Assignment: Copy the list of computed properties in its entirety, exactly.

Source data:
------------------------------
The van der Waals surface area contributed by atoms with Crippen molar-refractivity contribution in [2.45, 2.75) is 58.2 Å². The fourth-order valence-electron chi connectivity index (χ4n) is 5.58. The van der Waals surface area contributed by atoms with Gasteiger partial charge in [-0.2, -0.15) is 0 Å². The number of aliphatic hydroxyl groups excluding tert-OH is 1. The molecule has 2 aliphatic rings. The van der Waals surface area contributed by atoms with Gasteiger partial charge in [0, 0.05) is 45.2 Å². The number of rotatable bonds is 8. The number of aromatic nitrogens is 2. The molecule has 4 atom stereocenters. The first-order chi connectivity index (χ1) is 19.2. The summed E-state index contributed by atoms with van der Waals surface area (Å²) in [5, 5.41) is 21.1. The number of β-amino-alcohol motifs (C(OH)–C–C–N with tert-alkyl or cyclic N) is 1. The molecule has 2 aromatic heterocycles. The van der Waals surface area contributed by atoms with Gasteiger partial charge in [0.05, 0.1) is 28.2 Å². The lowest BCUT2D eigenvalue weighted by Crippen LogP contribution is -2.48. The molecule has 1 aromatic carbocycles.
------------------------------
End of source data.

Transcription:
The van der Waals surface area contributed by atoms with Crippen molar-refractivity contribution in [2.45, 2.75) is 58.2 Å². The fourth-order valence-electron chi connectivity index (χ4n) is 5.58. The van der Waals surface area contributed by atoms with Gasteiger partial charge in [-0.2, -0.15) is 0 Å². The number of aliphatic hydroxyl groups excluding tert-OH is 1. The molecule has 2 aliphatic rings. The van der Waals surface area contributed by atoms with Gasteiger partial charge in [0, 0.05) is 45.2 Å². The number of rotatable bonds is 8. The number of aromatic nitrogens is 2. The molecule has 4 atom stereocenters. The first-order chi connectivity index (χ1) is 19.2. The summed E-state index contributed by atoms with van der Waals surface area (Å²) in [5, 5.41) is 21.1. The number of β-amino-alcohol motifs (C(OH)–C–C–N with tert-alkyl or cyclic N) is 1. The molecule has 2 aromatic heterocycles. The van der Waals surface area contributed by atoms with Gasteiger partial charge in [0.05, 0.1) is 28.2 Å². The lowest BCUT2D eigenvalue weighted by Crippen LogP contribution is -2.48. The molecule has 1 aromatic carbocycles.